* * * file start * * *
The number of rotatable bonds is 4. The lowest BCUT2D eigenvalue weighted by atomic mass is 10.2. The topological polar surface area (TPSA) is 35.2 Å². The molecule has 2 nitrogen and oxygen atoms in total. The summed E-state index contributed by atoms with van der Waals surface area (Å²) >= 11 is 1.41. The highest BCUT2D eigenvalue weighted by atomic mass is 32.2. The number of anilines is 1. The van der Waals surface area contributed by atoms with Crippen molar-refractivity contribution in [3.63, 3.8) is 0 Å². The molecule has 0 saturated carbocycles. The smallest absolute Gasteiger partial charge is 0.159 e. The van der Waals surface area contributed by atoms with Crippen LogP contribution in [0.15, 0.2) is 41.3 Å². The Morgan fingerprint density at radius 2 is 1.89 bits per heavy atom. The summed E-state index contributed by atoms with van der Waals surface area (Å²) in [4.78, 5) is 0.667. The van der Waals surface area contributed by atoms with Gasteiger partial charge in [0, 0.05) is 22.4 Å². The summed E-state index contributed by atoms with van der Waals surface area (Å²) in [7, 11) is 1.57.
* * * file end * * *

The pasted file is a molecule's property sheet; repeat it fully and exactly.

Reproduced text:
The number of rotatable bonds is 4. The lowest BCUT2D eigenvalue weighted by atomic mass is 10.2. The topological polar surface area (TPSA) is 35.2 Å². The molecule has 2 nitrogen and oxygen atoms in total. The summed E-state index contributed by atoms with van der Waals surface area (Å²) >= 11 is 1.41. The highest BCUT2D eigenvalue weighted by atomic mass is 32.2. The number of anilines is 1. The van der Waals surface area contributed by atoms with Crippen molar-refractivity contribution in [3.63, 3.8) is 0 Å². The molecule has 0 saturated carbocycles. The smallest absolute Gasteiger partial charge is 0.159 e. The van der Waals surface area contributed by atoms with Crippen LogP contribution in [0.15, 0.2) is 41.3 Å². The Morgan fingerprint density at radius 2 is 1.89 bits per heavy atom. The summed E-state index contributed by atoms with van der Waals surface area (Å²) in [4.78, 5) is 0.667. The van der Waals surface area contributed by atoms with Gasteiger partial charge in [0, 0.05) is 22.4 Å². The summed E-state index contributed by atoms with van der Waals surface area (Å²) in [7, 11) is 1.57.